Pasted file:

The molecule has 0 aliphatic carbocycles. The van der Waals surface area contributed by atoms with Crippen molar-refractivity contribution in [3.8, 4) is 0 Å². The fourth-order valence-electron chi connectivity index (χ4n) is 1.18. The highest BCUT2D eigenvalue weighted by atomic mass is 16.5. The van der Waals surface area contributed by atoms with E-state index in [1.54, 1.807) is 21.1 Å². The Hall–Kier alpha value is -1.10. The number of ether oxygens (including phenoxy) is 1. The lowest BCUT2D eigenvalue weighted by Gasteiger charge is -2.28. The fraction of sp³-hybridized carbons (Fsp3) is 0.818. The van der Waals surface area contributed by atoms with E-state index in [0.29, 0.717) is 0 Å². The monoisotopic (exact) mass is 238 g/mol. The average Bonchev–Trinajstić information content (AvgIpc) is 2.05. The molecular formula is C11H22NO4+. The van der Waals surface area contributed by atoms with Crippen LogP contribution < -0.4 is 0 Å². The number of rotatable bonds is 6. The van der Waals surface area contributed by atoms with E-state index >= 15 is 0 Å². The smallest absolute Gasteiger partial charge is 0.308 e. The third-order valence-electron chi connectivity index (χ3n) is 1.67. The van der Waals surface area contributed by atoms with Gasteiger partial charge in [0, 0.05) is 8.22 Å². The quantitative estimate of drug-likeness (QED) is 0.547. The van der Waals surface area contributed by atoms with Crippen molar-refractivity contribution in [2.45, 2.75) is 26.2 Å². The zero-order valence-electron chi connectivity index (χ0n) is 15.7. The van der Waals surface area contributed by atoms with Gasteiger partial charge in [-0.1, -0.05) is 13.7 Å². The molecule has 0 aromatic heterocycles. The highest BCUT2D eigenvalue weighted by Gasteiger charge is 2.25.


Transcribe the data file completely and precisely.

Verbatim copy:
The molecule has 0 aliphatic carbocycles. The van der Waals surface area contributed by atoms with Crippen molar-refractivity contribution in [3.8, 4) is 0 Å². The fourth-order valence-electron chi connectivity index (χ4n) is 1.18. The highest BCUT2D eigenvalue weighted by atomic mass is 16.5. The van der Waals surface area contributed by atoms with E-state index in [1.54, 1.807) is 21.1 Å². The Hall–Kier alpha value is -1.10. The number of ether oxygens (including phenoxy) is 1. The lowest BCUT2D eigenvalue weighted by Gasteiger charge is -2.28. The fraction of sp³-hybridized carbons (Fsp3) is 0.818. The van der Waals surface area contributed by atoms with E-state index in [0.29, 0.717) is 0 Å². The monoisotopic (exact) mass is 238 g/mol. The average Bonchev–Trinajstić information content (AvgIpc) is 2.05. The molecular formula is C11H22NO4+. The van der Waals surface area contributed by atoms with Crippen LogP contribution < -0.4 is 0 Å². The number of rotatable bonds is 6. The van der Waals surface area contributed by atoms with E-state index >= 15 is 0 Å². The smallest absolute Gasteiger partial charge is 0.308 e. The third-order valence-electron chi connectivity index (χ3n) is 1.67. The van der Waals surface area contributed by atoms with Gasteiger partial charge in [0, 0.05) is 8.22 Å². The quantitative estimate of drug-likeness (QED) is 0.547. The van der Waals surface area contributed by atoms with Crippen molar-refractivity contribution in [2.45, 2.75) is 26.2 Å². The zero-order valence-electron chi connectivity index (χ0n) is 15.7. The van der Waals surface area contributed by atoms with Gasteiger partial charge in [-0.1, -0.05) is 13.7 Å². The molecule has 0 aromatic heterocycles. The highest BCUT2D eigenvalue weighted by Gasteiger charge is 2.25.